"Although “too big to fail” (TBTF) has been a long-standing policy issue, it was highlighted by the financial crisis, when the government intervened to prevent the near-collapse of several large financial firms in 2008. Financial firms are said to be TBTF when policymakers judge that their failure would cause unacceptable disruptions to the overall financial system. They can be TBTF because of their size or interconnectedness. In addition to fairness issues, economic theory suggests that expectations that a firm will not be allowed to fail create moral hazard—if the creditors and counterparties of a TBTF firm believe that the government will protect them from losses, they have less incentive to monitor the firm’s riskiness because they are shielded from the negative consequences of those risks. If so, TBTF firms could have a funding advantage compared with other banks, which some call an implicit subsidy..."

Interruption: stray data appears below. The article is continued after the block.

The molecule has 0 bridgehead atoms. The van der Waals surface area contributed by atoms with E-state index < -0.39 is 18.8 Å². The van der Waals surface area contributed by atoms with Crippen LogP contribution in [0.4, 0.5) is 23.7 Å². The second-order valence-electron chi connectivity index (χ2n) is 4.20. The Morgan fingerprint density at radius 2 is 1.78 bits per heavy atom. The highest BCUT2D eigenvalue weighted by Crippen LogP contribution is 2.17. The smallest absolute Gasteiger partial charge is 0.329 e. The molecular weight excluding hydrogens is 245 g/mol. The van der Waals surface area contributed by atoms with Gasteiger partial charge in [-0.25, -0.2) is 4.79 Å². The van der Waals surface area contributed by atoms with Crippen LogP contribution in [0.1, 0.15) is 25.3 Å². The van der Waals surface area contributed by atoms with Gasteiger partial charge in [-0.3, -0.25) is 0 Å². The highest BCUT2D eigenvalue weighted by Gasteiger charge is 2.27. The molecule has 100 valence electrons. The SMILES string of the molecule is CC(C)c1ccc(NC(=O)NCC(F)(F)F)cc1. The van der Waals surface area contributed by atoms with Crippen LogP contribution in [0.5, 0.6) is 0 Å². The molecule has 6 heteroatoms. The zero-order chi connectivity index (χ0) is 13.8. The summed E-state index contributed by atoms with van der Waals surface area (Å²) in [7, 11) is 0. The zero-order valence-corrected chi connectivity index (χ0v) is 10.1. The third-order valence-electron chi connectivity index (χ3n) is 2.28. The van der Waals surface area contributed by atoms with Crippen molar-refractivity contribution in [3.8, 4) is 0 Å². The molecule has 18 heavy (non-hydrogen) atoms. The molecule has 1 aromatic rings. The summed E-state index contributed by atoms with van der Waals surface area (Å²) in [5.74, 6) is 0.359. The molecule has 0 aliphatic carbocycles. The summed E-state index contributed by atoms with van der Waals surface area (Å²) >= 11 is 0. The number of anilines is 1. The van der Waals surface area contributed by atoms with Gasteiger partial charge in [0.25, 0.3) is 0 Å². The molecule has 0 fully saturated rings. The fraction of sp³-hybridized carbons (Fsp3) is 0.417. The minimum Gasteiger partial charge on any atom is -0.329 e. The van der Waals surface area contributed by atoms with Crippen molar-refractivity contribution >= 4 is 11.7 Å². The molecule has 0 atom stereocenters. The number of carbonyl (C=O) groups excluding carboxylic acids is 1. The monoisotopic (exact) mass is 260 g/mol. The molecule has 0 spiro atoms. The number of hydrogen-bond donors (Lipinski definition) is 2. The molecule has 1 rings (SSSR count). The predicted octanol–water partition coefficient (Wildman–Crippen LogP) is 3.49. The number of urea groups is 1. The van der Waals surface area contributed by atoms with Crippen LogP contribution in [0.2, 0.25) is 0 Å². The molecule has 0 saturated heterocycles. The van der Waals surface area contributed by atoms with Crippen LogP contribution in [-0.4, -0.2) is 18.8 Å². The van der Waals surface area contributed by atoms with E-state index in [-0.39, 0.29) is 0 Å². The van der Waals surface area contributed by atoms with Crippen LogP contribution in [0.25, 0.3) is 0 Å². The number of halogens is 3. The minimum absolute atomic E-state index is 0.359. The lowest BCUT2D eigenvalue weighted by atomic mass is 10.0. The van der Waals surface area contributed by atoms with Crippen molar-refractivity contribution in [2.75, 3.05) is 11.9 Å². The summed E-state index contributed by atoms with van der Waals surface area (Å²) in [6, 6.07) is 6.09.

"Too big to fail"